Although these gains are gratifying, I am not getting too bullish. In fact, I do not expect runaway markets as the savage decline in equities will confirm my forecast for a deflationary depression which will impact all assets, including the metals.
The fixed interest world is in big trouble
It is often said that bond traders are way smarter than the equity guys – and sniff trouble ahead of them. If you think a 20% ‘correction’ in some equity indexes is bad, spare a thought to the leveraged loan traders. So what is a ‘leveraged loan’?
As you can see, it can be a very risky instrument. But in optimistic boom times, such as we have just witnessed, these loans are issued by the bucket-load and most trade around par (100% of face value). They carry a high coupon which eager yield-chasers fill their boots with. Pension funds are keen on them (or were).
But what do the companies do with funds raised in this way? Why, they buy back their own shares of course! And guess what? The shares are falling and as the economy turns down, they will not be able to pay the coupons and default levels will zoom – and send bond prices even lower in a giant feedback loop.
But when the mood changes from excessive exuberance to caution, these bonds are among the first to feel it with sharp price declines. Here is one index
It topped at the time of the stock index ATHs in October and has fallen off the cliff as it now trades at a hefty 7% discount. Not only has the mood for such risky loans changed but redemptions from funds reached an historic extreme last week which forced the funds to sell even more to balance their books.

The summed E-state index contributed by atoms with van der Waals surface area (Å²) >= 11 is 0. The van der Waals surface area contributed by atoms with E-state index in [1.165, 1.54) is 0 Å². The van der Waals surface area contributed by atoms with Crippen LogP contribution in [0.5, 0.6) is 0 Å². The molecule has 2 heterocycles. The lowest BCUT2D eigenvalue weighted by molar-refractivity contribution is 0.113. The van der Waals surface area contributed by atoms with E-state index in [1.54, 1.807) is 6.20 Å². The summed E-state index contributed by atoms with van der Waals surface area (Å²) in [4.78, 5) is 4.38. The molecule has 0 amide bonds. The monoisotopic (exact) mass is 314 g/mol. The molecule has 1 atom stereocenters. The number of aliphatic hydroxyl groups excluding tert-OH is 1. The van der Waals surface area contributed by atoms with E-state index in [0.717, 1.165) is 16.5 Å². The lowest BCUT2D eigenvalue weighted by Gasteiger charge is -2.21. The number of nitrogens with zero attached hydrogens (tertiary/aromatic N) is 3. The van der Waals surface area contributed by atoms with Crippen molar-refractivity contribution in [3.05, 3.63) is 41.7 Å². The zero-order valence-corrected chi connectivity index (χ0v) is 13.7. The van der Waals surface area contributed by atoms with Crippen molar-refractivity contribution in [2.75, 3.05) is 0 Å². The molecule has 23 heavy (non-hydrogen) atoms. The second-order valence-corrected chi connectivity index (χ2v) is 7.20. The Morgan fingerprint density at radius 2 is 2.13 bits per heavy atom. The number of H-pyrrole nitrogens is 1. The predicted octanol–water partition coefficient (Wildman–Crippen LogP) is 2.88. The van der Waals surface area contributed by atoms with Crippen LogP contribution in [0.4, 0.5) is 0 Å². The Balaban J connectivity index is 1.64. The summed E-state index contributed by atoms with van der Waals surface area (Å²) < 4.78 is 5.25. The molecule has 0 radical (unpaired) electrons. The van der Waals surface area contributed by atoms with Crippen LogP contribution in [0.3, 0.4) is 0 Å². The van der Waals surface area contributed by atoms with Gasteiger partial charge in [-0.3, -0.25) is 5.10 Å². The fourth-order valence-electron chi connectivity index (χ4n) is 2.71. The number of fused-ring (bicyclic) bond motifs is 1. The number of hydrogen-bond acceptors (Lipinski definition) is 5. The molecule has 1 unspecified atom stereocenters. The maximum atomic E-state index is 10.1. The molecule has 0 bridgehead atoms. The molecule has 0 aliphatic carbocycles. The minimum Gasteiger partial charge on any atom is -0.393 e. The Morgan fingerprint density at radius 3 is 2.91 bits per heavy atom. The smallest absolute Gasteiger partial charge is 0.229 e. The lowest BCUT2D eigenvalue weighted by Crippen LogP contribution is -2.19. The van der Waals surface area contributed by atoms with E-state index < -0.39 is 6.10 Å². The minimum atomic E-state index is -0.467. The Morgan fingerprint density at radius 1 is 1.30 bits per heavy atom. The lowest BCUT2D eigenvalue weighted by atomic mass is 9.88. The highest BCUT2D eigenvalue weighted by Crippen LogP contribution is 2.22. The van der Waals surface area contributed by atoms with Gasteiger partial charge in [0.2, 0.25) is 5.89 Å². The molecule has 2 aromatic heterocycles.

This is an ugly picture – and mirrors the Junk Bond Index chart I showed last time. Only the US Treasury bonds/notes seem immune (so far) to the waves of selling. But I expect that to change soon. Margin calls will proliferate and even ‘safe’ investments, such as Treasuries, will have to be sold to cover them. And that is when most will recognise the bear market for what it is.
And that will induce even more selling of the good with the bad – and produce the Crash I am expecting. As in the 2007/2009 Credit Crunch, it was the credit markets that seized up and forced the Fed to impose QE as the major banks faced bankruptcy. Already, credit markets are in the same sort of trouble they were in early in 2007.
Then, it was the 110% NINJA mortgage loans handed to anyone with a pulse that tipped the balance. Today, it appears the catalyst is the leveraged loans to corporates.
Look out below!